6. In Chapter Five, Anderson compares the text of Matthew in 1582 to Origen's text. After a careful collation of variants, she argues that the text of 1582 goes back to an archetype that is related to the text Origen used in his commentary but is not identical with it. Some of the differences can be attributed to the process of copying, but at least a few of them already existed in Origen's times. Both the archetype of 1582 and Origen seem to draw from a common source, a collection of biblical documents available in Caesarea in the early third century and containing distinctive readings (83).
7. Chapter Six compares the texts of Codex 1582 and Codex 1. After having collated the text of the Gospel of Matthew, Anderson concludes that codices 1 and 1582 independently witness a common archetype:
Codex 1582 is a nearly exact reproduction of an intermediate exemplar (A-1) that retained the marginalia (perhaps not in full), but that may also have had a few corrections to the developing Byzantine standard. Codex 1, along with 118 205 209, is a descendent of this same intermediate exemplar by way of an additional intervening copy (X) that did not preserve the marginalia and that contained a number of scribal mistakes, especially mistakes of omission. In the same way, Codex 1 itself contains a number of singular errors, mainly omissions (96).From the fact that 1582 is at least as true a representative of Family 1 as Codex 1, Anderson concludes that Family 1 should be dated no later than the early tenth century. Additionally, its text is very much older than the physical manuscripts themselves and belongs to the sixth century at the latest, perhaps earlier. This evaluation of 1582 will make it necessary to prepare a new edition of Family 1 that gives more weight to 1582 than Lake did (K. Lake, Codex 1 of the Gospels and its Allies [Texts and Studies 7; Cambridge: CUP, 1902]). Pages 98-100 provide a list of corrections to Lake's edition; 101-102, a new stemma for Family 1.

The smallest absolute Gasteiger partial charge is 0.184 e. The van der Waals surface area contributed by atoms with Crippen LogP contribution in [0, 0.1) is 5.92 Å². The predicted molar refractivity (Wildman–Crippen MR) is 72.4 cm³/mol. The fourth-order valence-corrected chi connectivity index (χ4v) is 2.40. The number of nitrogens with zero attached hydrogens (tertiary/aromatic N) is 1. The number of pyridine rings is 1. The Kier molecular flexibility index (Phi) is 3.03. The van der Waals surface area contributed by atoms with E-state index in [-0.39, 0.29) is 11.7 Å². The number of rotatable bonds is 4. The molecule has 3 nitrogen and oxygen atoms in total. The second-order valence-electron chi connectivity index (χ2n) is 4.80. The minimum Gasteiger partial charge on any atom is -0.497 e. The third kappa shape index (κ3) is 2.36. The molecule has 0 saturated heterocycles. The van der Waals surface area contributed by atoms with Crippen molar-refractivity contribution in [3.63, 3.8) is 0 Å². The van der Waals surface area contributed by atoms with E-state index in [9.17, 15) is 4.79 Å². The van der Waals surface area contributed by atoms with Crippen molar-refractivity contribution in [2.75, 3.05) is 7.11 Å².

8. Chapter Seven works out a new categorization of the manuscripts that have been seen as members of Family 1. Anderson gives physical descriptions of every document and discusses its text in relationship to the other manuscripts. She concludes that codices 1 and 1582 can be categorized as core members of Family 1; closely related to them, but with variation, are 118, 205, and 209. Manuscripts 22, 1192, and 1210 show significant relationship to Family 1, while 131, 872, 1278, and 2193 are Byzantine in textual complexion, but possibly have a Family 1 ancestor; 2542 is purely Byzantine.
9. The book closes with appendices on the agreements of Origen with codex 1582, on the results of the collation of the members of Family 1 in Mt 6:1-7:12, and a collation of Family 1 readings in Matthew. Four coloured and 27 high-quality black and white plates are very helpful for a verification of Anderson's descriptions.
10. Anderson has done a lot of painstaking work. She provides an important and detailed study of Codex 1582 and Family 1 of the Gospel of Matthew. Her detailed descriptions of the codex and her discussion of the background of its production are especially interesting. Even in the hypothetical reconstruction of the stemma, the author's argumentation is always cautious; she carefully reconstructs a convincing chain of evidence. An important study in the textual transmission of the Gospels!
Tobias Nicklas University of Regensburg